The Kinsley Experiment got off on the wrong foot from the get-go. He spiked his first attempted LAT editorial — an ironic reflection on the decapitation murder of screenwriter Robert Lees — after his fellow editorial writers urged him to rethink the piece, and even Carroll advised him against running it. The incident showed just how ignorant of L.A. sensibilities Kinsley was since he thought everything that happened with a Hollywood angle, even a brutal slaying, was fodder for making fun. That faulty attitude was only compounded when Kinsley hired the imbecilic Time magazine columnist Joel Stein, king of the conflict of interest, to write jejune rants about showbiz. Together, Kinsley and Stein were like the Beavis and Butt-Head of the LAT editorial and opinion pages, a pair of cutups thinking up new ways to annoy so that people would notice them. That’s why Stein railed against Harry Potter, and why Kinsley took the contrarian view that Judy Miller shouldn’t protect her sources. That they’re coming off as sophomoric putzes doesn’t matter — they’ll sacrifice principle for a PR prank. (Like that electric-shock sound that played when the new Current section clicked open on the Web site. It was taken down after online readers complained en masse.)Increasingly, Kinsley’s sections were packed with pablum penned by lefty cronies and wacko neocons. One of the few significant takeouts he published, part of what was to be an ambitious monthslong campaign against malaria in Africa, proved tainted. That’s because the disease is a major philanthropic emphasis of the Bill and Melinda Gates Foundation, where Kinsley’s wife is the co-chair and president. True, the editorial disclosed the relationship, but it left unanswered the question of whether there weren’t issues closer to home that deserved equally extraordinary prominence. One of his few editorial successes, inviting the LAT’s most vocal and more articulate critics to have at the institution they love to hate, proved sadly short-lived. But he’ll be remembered less for that innovation and more for his knock-down, drag-out feud with feminist lawyer/USC academic Susan Estrich. She made the argument to him that the LAT was lacking in female opiners, and he was slow to invite her into his editorial big tent. To her discredit, and avowed regret, she fouled out with a below-the-belt comment about Kinsley’s illness (he revealed in 2002 that he’s battling Parkinson’s disease). The back-and-forthing generated not just immediate sympathy but also immense press for Kinsley, and no less than Maureen Dowd praised Kinsley at Estrich’s expense. But a lot of ink also was generated last month by Kinsley’s shakeup of the LAT’s 11-strong editorial staff. It was an avowed effort to bring in some “new blood” that turned into a major bloodletting when he transferred four of his writers, let one go, and outsourced some editorials to freelancers. Those moving on were holdovers from the editorial board that Kinsley inherited. As the NYT archly noted, many on the LAT staff knew what was coming because Kinsley accidentally left a PowerPoint document describing his plans on a Xerox machine in their office in early May. Nor was Kinsley’s job change unexpected, either. As I wrote last week (“Baquet Begins”), bets were being placed inside and outside the paper on how long Kinsley would last in his gig now that his benefactor, John Carroll, was leaving and the publisher was yanking back oversight of the editorial and opinion sections from the LAT editor. There was never any doubt that Carroll’s successor, Dean Baquet, would lead the Los Angeles Times. The only question was the timing. There is no doubt either that the paper Baquet is about to lead will be a shell of its former glory, thanks to parent Tribune Co. He inherits a once stalwart institution now beset with problems: nose-diving circulation, spotty penetration, weak advertising, unwanted budget cutbacks ordered by Tribune, increasing portents that the newspaper could be sold sooner rather than later because its business plan is hopelessly doomed. For some time now, Carroll’s friends atop the media world had been hearing his complaints about Tribune wanting to dismantle the improvements he’d made, in both editorial and morale, and tsk-tsked back about how it was a national tragedy.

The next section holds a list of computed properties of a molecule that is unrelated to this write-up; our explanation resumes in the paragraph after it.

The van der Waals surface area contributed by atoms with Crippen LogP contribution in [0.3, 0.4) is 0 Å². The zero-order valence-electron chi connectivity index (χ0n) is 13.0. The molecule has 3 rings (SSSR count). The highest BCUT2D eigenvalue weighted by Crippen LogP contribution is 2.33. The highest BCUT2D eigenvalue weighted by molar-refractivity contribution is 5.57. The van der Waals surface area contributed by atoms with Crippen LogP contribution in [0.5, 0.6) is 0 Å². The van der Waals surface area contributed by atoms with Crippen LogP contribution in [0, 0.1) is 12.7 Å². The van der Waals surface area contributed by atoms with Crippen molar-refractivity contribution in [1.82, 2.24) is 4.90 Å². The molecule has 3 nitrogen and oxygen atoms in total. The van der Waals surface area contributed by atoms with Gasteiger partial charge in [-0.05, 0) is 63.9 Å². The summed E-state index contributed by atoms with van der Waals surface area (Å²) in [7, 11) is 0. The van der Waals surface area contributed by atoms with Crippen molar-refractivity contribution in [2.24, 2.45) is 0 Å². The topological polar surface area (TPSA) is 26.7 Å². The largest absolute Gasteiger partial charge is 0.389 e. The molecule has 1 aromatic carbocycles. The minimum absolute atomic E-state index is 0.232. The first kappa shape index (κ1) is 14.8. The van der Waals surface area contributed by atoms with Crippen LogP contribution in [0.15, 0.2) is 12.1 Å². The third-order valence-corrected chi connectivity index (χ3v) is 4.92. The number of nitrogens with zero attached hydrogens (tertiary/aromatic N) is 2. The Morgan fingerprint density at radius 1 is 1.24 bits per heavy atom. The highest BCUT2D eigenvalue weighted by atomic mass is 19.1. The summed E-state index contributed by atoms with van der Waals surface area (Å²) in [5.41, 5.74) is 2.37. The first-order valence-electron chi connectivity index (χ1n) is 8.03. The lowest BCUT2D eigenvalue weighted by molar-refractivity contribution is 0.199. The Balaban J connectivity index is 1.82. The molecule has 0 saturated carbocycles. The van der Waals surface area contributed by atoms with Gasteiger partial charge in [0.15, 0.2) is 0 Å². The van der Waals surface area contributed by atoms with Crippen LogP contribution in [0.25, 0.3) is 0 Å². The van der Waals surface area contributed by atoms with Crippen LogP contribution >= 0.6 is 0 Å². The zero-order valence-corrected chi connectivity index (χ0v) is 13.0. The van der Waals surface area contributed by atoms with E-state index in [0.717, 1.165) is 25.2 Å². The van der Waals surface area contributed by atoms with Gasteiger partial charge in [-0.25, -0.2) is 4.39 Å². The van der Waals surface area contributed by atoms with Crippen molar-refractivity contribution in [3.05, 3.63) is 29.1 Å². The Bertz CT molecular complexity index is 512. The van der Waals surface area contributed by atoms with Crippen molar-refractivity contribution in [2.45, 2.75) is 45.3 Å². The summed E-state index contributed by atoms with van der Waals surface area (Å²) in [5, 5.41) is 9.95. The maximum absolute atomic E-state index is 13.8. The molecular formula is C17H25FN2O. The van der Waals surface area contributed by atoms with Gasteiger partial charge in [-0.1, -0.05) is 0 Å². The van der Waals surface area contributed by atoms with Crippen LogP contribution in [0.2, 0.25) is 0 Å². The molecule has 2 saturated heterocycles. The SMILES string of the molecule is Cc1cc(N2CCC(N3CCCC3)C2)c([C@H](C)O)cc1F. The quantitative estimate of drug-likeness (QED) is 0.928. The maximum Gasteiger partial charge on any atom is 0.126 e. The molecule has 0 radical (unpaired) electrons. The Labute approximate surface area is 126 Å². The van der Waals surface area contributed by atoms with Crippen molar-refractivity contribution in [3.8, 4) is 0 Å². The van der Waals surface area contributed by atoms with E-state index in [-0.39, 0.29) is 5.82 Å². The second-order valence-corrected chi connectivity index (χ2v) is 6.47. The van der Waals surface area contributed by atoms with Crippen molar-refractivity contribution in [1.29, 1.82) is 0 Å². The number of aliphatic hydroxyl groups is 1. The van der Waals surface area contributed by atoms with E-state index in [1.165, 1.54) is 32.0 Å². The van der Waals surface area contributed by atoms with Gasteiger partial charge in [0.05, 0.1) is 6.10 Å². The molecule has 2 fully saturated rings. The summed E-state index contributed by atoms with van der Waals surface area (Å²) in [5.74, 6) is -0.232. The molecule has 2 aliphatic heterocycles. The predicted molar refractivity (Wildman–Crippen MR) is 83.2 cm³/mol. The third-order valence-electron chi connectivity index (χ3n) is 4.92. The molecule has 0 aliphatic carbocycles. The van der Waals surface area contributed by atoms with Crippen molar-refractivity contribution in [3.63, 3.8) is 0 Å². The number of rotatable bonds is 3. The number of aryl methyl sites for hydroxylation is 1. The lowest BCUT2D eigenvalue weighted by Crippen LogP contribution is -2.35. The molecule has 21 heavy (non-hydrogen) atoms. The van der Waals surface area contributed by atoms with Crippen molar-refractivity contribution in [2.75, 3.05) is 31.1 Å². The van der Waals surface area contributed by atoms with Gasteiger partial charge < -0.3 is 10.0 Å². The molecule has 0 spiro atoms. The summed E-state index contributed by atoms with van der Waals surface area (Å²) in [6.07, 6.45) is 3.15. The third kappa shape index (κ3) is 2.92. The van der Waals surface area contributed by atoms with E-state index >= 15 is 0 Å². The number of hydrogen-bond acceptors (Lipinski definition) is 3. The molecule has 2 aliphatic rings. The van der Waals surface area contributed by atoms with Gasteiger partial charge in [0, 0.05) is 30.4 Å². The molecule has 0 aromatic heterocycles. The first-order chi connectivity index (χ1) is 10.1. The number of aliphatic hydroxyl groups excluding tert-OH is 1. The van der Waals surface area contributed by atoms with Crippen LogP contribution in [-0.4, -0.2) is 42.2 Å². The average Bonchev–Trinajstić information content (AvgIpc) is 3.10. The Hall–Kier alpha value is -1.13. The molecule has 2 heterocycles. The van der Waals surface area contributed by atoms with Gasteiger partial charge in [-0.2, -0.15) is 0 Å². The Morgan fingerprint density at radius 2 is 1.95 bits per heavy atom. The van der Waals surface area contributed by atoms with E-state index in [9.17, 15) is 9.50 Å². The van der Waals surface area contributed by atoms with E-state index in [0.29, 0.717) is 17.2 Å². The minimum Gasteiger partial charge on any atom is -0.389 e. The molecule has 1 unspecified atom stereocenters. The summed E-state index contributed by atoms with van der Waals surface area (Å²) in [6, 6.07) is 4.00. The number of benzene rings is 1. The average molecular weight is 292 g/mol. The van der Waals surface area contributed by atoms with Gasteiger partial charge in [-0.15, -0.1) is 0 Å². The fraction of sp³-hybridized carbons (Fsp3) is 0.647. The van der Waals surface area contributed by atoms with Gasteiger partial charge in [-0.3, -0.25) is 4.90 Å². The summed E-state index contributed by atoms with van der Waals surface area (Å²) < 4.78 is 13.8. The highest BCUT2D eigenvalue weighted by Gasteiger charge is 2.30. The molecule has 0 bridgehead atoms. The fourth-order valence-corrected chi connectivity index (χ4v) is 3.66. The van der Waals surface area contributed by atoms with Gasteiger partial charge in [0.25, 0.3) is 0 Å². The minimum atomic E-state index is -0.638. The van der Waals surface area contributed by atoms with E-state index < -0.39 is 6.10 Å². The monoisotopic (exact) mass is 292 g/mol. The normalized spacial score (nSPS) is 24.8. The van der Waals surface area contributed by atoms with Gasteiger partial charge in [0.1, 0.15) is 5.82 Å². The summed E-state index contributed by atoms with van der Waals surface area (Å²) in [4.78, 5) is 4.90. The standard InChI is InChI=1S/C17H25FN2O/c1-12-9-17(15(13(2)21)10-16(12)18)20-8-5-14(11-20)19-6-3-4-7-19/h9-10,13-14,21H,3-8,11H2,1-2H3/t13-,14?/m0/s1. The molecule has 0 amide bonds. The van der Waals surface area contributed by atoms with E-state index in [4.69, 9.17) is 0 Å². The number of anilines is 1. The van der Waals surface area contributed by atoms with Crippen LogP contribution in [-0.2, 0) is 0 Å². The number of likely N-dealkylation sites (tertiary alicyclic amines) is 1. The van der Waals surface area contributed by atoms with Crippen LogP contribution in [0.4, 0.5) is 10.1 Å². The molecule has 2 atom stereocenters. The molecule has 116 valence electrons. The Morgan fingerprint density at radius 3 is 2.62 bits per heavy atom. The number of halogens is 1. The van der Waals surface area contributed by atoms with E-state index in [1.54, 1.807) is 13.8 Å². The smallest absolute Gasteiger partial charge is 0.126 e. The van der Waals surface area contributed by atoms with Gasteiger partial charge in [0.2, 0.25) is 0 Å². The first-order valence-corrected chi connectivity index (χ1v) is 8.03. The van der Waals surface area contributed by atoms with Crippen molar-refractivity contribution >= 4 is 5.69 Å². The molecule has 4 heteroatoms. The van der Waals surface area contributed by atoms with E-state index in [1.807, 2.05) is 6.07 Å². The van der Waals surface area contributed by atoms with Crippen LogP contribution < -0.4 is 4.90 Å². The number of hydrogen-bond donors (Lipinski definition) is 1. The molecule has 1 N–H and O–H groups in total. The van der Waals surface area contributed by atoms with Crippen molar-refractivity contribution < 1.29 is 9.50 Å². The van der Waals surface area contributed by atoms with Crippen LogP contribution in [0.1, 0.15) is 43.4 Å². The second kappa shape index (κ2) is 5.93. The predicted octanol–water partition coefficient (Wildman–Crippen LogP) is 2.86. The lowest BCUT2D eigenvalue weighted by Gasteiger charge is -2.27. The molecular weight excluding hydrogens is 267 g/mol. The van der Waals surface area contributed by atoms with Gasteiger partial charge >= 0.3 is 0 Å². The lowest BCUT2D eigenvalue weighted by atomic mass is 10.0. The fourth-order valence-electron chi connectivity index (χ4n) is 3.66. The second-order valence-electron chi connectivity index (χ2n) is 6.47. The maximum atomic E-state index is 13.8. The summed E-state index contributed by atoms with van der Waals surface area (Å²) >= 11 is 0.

Actually, the real tragedy here is local: the LAT now does an even crappier job covering Los Angeles than ever, despite Carroll’s multi-Pulitzer-winning tenure.